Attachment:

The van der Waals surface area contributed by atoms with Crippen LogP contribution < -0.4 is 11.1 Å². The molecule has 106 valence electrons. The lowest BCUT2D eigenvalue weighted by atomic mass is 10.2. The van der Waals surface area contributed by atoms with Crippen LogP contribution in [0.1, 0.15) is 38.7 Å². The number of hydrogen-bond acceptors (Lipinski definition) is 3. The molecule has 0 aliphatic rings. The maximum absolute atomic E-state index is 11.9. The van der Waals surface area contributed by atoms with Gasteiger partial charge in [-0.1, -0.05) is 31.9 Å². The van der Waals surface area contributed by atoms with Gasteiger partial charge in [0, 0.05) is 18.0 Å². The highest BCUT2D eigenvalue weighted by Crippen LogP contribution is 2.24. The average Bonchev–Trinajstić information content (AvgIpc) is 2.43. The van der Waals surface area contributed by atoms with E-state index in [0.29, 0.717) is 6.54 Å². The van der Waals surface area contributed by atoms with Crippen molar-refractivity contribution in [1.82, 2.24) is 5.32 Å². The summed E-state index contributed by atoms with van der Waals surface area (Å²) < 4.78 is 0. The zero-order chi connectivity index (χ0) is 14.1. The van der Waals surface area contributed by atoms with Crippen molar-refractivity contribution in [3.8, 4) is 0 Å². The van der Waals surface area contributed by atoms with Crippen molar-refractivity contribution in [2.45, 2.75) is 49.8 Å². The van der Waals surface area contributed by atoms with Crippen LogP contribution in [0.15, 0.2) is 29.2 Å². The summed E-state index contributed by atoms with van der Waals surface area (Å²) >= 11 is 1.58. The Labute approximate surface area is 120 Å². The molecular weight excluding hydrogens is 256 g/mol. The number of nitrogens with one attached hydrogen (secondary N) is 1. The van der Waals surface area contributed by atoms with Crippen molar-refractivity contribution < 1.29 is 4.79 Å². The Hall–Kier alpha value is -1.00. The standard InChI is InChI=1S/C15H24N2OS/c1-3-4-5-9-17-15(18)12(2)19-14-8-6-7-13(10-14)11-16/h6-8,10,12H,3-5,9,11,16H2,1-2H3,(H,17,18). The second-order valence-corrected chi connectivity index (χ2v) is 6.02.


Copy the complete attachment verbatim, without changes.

The van der Waals surface area contributed by atoms with Crippen LogP contribution < -0.4 is 11.1 Å². The molecule has 106 valence electrons. The lowest BCUT2D eigenvalue weighted by atomic mass is 10.2. The van der Waals surface area contributed by atoms with Crippen LogP contribution in [0.1, 0.15) is 38.7 Å². The number of hydrogen-bond acceptors (Lipinski definition) is 3. The molecule has 0 aliphatic rings. The maximum absolute atomic E-state index is 11.9. The van der Waals surface area contributed by atoms with Gasteiger partial charge in [-0.1, -0.05) is 31.9 Å². The van der Waals surface area contributed by atoms with Gasteiger partial charge in [0, 0.05) is 18.0 Å². The highest BCUT2D eigenvalue weighted by Crippen LogP contribution is 2.24. The average Bonchev–Trinajstić information content (AvgIpc) is 2.43. The van der Waals surface area contributed by atoms with E-state index in [0.29, 0.717) is 6.54 Å². The van der Waals surface area contributed by atoms with Crippen molar-refractivity contribution in [1.82, 2.24) is 5.32 Å². The summed E-state index contributed by atoms with van der Waals surface area (Å²) < 4.78 is 0. The zero-order chi connectivity index (χ0) is 14.1. The van der Waals surface area contributed by atoms with Crippen molar-refractivity contribution in [3.8, 4) is 0 Å². The van der Waals surface area contributed by atoms with Crippen molar-refractivity contribution in [2.45, 2.75) is 49.8 Å². The van der Waals surface area contributed by atoms with Crippen LogP contribution in [0.15, 0.2) is 29.2 Å². The summed E-state index contributed by atoms with van der Waals surface area (Å²) >= 11 is 1.58. The Labute approximate surface area is 120 Å². The molecular weight excluding hydrogens is 256 g/mol. The number of nitrogens with one attached hydrogen (secondary N) is 1. The van der Waals surface area contributed by atoms with Crippen molar-refractivity contribution < 1.29 is 4.79 Å². The Hall–Kier alpha value is -1.00. The standard InChI is InChI=1S/C15H24N2OS/c1-3-4-5-9-17-15(18)12(2)19-14-8-6-7-13(10-14)11-16/h6-8,10,12H,3-5,9,11,16H2,1-2H3,(H,17,18). The second-order valence-corrected chi connectivity index (χ2v) is 6.02.